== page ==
These gorgeous diy ice lanterns use simple, natural materials to make a lovely altar piece for your Imbolc or winter moon rituals. Easy, practically free and stunningly beautiful, this craft warms up any snow day.
Step one? Bundle up, grab a thermos of hot cocoa and head out on a winter nature walk.
Choosing Herbs for Your Ice Lantern
Believe it or not, even in the coldest climates, greenery continues to grow throughout the winter.
If you keep an herb garden, grab some rosemary and/or sage.
Or, take a walk around your neighborhood or nearby park. Gather evergreens like pine needles or juniper.
If you want more color, try including leftover cranberries from the freezer or dried flowers.
You Will Need:
-herbs and flowers of your choice
-a glass jar large with a smaller diameter than your bowl
-spring water or melted snow water
-a tea candle
-a gemstone suited to your purpose (I used clear quartz)
Assembling the Lantern
Layer the bowl with your herbs and flowers. Fill the bowl about 2/3s of the way up.
Place your gemstone inside the glass jar. In addition to charging your lantern with appropriate energy, it serves the practical purpose of weighing down the jar so it sinks to the bottom of the bowl.
Put the jar with the gemstone in the center of the bowl. It should sink to the bottom.
If it’s below freezing outside, simply place the bowl outdoors overnight. (Bonus points if it’s a full moon).
If not, put it in the freezer overnight.
Once it’s fully hardened, let the bowl stand at room temperature for 10-15 minutes before trying to un-mold your ice lantern.
If you want to speed up the process, you can fill the jar on the inside of the bowl with some lukewarm water.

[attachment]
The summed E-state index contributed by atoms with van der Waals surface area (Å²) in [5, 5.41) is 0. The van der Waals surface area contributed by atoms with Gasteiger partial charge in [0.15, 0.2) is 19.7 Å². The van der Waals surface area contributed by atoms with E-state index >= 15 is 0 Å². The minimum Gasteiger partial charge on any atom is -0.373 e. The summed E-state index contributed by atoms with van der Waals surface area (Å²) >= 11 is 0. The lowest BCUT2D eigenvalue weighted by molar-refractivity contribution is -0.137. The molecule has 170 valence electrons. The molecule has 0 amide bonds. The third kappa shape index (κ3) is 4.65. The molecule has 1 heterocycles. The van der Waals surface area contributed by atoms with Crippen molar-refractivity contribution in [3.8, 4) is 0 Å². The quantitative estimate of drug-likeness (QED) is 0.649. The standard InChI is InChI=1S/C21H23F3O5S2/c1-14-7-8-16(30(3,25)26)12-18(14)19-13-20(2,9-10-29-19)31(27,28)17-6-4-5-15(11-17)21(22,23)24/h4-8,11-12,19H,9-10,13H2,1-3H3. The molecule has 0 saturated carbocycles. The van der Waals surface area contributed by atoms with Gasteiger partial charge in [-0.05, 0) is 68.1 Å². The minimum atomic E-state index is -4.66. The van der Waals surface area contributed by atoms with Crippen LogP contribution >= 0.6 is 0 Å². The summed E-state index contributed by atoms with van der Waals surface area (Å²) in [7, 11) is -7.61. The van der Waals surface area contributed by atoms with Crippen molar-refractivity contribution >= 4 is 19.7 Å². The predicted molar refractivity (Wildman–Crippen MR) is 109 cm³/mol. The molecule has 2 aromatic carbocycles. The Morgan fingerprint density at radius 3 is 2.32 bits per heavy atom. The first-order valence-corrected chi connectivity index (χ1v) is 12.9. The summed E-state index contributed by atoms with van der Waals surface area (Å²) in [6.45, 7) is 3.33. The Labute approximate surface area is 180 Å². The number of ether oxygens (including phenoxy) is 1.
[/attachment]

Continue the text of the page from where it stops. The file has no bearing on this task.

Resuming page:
Gently twist the jar until it loosens from the ice. Once you remove it, slowly wiggle the ice lantern out of the bowl.
-If you want your lantern to have a bottom, layer the herbs or flowers higher at the bottom of the bowl underneath the the jar.
-Make absolutely sure the jar is centered in the middle of the bowl before you freeze it.
-Dried flowers float to the top of the water, so if you want that “encased in ice look,” fresh works better. If you really want to use dried, use whole pieces and weight the stems down with the jar so they don’t float.
Using Your Lantern in Ritual
The clever play of fire and ice in this lantern lends itself well to elemental magic.
For Imbolc, these two Elements play a special role in the turning of the seasons. As we move through the coldest months of the year, fire encased in ice reminds us of the return of the light and the hopeful promise of spring.
On a practical level, if you plan an outdoor ritual this time of year, enclosing your candles in ice lanterns keeps them from blowing out in the wind.